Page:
Affordable housing is in the news because it’s a problem we are recognizing that is becoming important to us all. Think of your home or the place where your business rents space. Visualize the land it’s on being vacant, empty. Someone bought that land and the one who sold it probably made a profit that increased the cost of that land. 

Then a developer came along and decided they could buy that land, build a home on it, and sell it at a profit. In this phase the developer hires several companies and pays each of them for their work including a profit for each. The survey company, the grading company, the plumbing company for the waterlines and sewer pipes, the foundation and concrete company, and so on. After all these separate profit centers build the house or commercial building, the developer adds on his 15% or 20% PROFIT and asks a real estate agent to sell it or lease it earning another 5-7% on top of it all.


I’ve been thinking through this process. If we buy this home or building, hold it several years, we expect to resale it for even more. We call that equity. We have been engaged in this money-making process for many years, continuing to increase the cost of our property. The problem now emerges that collectively, fewer and fewer of us earn enough money to be able to qualify for a loan to pay someone’s equity increase that they are asking for to sell their property. People double or triple up to share the rent or pay the mortgage. Our children and grandchildren are now caught up in this spiral to houselessness.


I founded the Ohana Legacy Foundation to study this situation and to develop whole systems alternatives. A growing team of over 30 members has discovered that if the Ohana foundation were to be able to vertically integrate the construction process, we could reduce the cost of a home or building by at least 50%.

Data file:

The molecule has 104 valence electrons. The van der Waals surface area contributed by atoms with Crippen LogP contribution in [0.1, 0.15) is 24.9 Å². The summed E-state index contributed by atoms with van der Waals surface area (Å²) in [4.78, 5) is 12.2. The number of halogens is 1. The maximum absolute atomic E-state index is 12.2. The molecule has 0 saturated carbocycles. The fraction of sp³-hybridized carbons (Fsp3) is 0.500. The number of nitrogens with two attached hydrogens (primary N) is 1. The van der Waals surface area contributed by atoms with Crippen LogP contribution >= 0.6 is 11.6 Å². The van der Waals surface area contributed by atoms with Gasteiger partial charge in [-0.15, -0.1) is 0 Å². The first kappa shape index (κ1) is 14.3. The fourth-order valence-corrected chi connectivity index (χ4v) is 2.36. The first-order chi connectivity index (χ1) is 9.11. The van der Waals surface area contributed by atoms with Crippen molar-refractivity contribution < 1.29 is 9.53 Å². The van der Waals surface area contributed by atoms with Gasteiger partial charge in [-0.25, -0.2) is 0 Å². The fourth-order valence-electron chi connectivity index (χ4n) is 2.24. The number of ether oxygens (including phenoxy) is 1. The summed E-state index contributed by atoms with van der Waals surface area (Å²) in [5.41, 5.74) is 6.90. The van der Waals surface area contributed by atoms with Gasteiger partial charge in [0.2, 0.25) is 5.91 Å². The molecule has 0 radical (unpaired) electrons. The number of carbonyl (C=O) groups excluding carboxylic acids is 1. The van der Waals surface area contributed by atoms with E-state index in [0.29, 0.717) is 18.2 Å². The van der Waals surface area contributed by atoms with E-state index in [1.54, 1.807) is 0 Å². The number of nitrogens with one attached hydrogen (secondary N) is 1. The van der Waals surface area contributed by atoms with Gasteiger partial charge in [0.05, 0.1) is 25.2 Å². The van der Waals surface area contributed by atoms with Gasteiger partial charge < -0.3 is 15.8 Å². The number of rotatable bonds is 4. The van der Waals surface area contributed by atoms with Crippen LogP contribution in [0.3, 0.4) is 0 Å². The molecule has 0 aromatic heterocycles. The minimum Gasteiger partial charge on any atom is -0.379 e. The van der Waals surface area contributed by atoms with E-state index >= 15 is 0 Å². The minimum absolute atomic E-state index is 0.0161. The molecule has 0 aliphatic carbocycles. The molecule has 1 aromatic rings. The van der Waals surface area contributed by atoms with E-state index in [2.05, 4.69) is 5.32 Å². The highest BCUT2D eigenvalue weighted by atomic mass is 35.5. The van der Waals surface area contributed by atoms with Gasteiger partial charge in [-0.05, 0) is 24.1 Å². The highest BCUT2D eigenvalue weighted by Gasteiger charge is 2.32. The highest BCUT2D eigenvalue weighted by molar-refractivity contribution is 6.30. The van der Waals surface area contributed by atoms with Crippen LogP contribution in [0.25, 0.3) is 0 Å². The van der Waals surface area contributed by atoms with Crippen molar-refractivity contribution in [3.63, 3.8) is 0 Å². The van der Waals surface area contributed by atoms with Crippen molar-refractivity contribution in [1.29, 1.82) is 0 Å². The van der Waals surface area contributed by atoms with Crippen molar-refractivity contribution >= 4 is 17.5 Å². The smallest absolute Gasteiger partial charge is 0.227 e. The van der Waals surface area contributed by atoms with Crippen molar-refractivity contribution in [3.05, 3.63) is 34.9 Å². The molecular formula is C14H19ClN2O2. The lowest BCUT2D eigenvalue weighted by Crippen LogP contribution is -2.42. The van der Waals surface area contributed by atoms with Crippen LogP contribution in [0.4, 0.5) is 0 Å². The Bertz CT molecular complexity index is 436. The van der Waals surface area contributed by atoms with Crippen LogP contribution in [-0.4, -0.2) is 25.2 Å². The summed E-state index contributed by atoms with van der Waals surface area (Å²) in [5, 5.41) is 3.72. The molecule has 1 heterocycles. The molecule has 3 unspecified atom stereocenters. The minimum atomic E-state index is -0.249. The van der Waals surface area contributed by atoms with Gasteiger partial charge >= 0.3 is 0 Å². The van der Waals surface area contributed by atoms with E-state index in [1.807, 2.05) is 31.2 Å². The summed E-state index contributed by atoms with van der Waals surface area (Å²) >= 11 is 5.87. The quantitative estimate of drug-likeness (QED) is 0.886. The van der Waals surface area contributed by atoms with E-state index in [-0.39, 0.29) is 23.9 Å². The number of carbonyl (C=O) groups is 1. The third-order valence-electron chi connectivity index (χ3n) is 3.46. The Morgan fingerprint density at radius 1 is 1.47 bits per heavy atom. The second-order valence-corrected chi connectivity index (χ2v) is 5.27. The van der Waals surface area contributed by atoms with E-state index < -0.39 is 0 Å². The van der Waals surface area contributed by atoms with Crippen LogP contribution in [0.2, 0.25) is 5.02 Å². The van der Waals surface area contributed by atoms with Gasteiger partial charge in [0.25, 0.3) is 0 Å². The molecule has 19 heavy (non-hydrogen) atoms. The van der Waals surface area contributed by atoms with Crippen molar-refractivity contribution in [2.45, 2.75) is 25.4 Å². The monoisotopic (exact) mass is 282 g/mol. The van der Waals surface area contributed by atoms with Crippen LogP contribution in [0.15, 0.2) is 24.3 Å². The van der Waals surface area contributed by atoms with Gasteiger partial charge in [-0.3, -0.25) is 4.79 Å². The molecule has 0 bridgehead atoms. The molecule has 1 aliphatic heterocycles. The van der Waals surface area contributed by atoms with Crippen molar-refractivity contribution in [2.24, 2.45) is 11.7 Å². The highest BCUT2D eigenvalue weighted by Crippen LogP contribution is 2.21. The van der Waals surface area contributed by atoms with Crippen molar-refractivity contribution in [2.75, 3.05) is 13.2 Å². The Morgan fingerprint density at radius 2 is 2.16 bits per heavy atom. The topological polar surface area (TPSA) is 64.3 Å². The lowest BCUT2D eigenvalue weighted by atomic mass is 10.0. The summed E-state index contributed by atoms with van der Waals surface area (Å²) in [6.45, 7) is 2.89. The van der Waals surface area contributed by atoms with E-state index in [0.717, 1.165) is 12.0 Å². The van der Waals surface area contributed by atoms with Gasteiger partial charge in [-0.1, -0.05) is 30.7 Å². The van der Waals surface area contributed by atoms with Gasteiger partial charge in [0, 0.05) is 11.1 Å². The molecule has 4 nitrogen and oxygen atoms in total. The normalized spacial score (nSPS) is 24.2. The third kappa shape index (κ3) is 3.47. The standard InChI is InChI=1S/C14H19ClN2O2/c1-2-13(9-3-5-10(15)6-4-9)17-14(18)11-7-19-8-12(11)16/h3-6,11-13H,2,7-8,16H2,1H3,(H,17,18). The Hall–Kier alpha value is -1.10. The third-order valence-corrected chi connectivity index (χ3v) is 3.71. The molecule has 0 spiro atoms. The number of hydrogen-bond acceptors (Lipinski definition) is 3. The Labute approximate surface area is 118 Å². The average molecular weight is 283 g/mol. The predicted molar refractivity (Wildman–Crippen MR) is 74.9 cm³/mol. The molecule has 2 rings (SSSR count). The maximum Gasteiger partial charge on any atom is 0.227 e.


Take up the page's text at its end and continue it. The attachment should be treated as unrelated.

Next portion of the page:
Additionally, to address climate change, we can replace the traditional tree-based construction materials with hemp for a more cost effective, climate positive building solution. To top it off, if the foundation can own and rent the properties, we can maintain the rental cost to be only the property maintenance costs plus whatever any loan costs may be. The rental costs never rise to market rate.

We recognize that using the home as a wealth building tool is something most of us can no longer do. We have reached the tipping point where we can no longer afford the rent/mortgage payment that allows these many profit centers to make money.  A new system for living must emerge and we’re working on one alternative.   

Here on Kauai, we need 5,000 homes today. Our goal is to build at least 1,000 of these over the next 5 years using 3D house printing and hemp-based construction materials as much as we can. As a nonprofit, we transfer our knowledge as quickly as we can to additional communities across the US and the world. Other teams can build too.

We need your wisdom and financial support. No one else is coming. We’re looking for financial partners to strategize to solve this crisis. Join us at our website –

Now we have Regenrus as a social impact organization about to be certified as a B Corporation. We’re all about building excellent products and committing to supporting the greater good in as many ways as we can.